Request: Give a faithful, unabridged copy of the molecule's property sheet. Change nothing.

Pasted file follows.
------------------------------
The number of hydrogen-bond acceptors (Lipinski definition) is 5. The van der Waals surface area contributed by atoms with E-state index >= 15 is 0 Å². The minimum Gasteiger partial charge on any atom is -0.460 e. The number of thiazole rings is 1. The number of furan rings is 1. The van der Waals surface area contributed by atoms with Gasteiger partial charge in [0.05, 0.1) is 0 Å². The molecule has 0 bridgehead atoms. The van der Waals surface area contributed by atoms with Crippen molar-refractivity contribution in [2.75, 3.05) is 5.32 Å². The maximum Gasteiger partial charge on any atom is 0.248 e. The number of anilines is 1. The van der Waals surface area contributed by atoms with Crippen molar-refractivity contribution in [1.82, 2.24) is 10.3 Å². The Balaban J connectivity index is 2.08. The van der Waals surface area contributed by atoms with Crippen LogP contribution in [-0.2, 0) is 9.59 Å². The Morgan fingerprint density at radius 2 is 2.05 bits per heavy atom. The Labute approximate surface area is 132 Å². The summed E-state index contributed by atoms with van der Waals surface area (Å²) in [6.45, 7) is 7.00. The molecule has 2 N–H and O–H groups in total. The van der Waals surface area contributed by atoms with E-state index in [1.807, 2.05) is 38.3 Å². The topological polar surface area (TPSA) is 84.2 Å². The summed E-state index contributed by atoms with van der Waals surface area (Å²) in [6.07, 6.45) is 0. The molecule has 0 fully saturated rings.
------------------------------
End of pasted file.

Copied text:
The number of hydrogen-bond acceptors (Lipinski definition) is 5. The van der Waals surface area contributed by atoms with E-state index >= 15 is 0 Å². The minimum Gasteiger partial charge on any atom is -0.460 e. The number of thiazole rings is 1. The number of furan rings is 1. The van der Waals surface area contributed by atoms with Gasteiger partial charge in [0.05, 0.1) is 0 Å². The molecule has 0 bridgehead atoms. The van der Waals surface area contributed by atoms with Crippen molar-refractivity contribution in [2.75, 3.05) is 5.32 Å². The maximum Gasteiger partial charge on any atom is 0.248 e. The number of anilines is 1. The van der Waals surface area contributed by atoms with Crippen molar-refractivity contribution in [1.82, 2.24) is 10.3 Å². The Balaban J connectivity index is 2.08. The van der Waals surface area contributed by atoms with Crippen LogP contribution in [-0.2, 0) is 9.59 Å². The Morgan fingerprint density at radius 2 is 2.05 bits per heavy atom. The Labute approximate surface area is 132 Å². The summed E-state index contributed by atoms with van der Waals surface area (Å²) in [6.45, 7) is 7.00. The molecule has 2 N–H and O–H groups in total. The van der Waals surface area contributed by atoms with E-state index in [1.807, 2.05) is 38.3 Å². The topological polar surface area (TPSA) is 84.2 Å². The summed E-state index contributed by atoms with van der Waals surface area (Å²) in [6.07, 6.45) is 0. The molecule has 0 fully saturated rings.